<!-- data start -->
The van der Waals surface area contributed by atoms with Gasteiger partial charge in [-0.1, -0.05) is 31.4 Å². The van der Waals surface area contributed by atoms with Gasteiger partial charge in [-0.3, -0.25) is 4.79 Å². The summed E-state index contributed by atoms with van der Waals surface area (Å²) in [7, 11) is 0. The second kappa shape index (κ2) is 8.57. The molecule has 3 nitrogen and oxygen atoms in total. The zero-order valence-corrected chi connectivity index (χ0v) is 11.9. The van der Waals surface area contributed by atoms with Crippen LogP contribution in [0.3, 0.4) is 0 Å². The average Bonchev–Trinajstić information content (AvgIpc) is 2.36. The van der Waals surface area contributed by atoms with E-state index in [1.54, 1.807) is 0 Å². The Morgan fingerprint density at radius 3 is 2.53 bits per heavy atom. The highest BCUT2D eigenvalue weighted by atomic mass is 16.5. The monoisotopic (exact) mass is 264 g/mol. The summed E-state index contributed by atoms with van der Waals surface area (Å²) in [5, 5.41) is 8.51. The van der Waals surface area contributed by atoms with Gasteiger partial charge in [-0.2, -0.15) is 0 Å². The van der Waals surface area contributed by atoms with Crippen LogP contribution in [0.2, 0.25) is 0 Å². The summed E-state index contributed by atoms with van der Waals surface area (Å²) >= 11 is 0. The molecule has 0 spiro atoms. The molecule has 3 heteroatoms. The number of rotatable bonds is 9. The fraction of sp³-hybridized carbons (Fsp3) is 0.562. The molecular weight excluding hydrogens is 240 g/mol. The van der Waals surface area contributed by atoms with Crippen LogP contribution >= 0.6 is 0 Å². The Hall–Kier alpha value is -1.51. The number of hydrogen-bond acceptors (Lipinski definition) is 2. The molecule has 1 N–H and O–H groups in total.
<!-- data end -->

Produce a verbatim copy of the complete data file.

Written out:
The van der Waals surface area contributed by atoms with Gasteiger partial charge in [-0.1, -0.05) is 31.4 Å². The van der Waals surface area contributed by atoms with Gasteiger partial charge in [-0.3, -0.25) is 4.79 Å². The summed E-state index contributed by atoms with van der Waals surface area (Å²) in [7, 11) is 0. The second kappa shape index (κ2) is 8.57. The molecule has 3 nitrogen and oxygen atoms in total. The zero-order valence-corrected chi connectivity index (χ0v) is 11.9. The van der Waals surface area contributed by atoms with Crippen LogP contribution in [0.3, 0.4) is 0 Å². The average Bonchev–Trinajstić information content (AvgIpc) is 2.36. The van der Waals surface area contributed by atoms with E-state index in [1.54, 1.807) is 0 Å². The Morgan fingerprint density at radius 3 is 2.53 bits per heavy atom. The highest BCUT2D eigenvalue weighted by atomic mass is 16.5. The monoisotopic (exact) mass is 264 g/mol. The summed E-state index contributed by atoms with van der Waals surface area (Å²) in [5, 5.41) is 8.51. The van der Waals surface area contributed by atoms with Gasteiger partial charge in [-0.2, -0.15) is 0 Å². The van der Waals surface area contributed by atoms with Crippen LogP contribution in [0.2, 0.25) is 0 Å². The summed E-state index contributed by atoms with van der Waals surface area (Å²) >= 11 is 0. The molecule has 0 spiro atoms. The molecule has 3 heteroatoms. The number of rotatable bonds is 9. The fraction of sp³-hybridized carbons (Fsp3) is 0.562. The molecular weight excluding hydrogens is 240 g/mol. The van der Waals surface area contributed by atoms with Crippen LogP contribution >= 0.6 is 0 Å². The Hall–Kier alpha value is -1.51. The number of hydrogen-bond acceptors (Lipinski definition) is 2. The molecule has 1 N–H and O–H groups in total.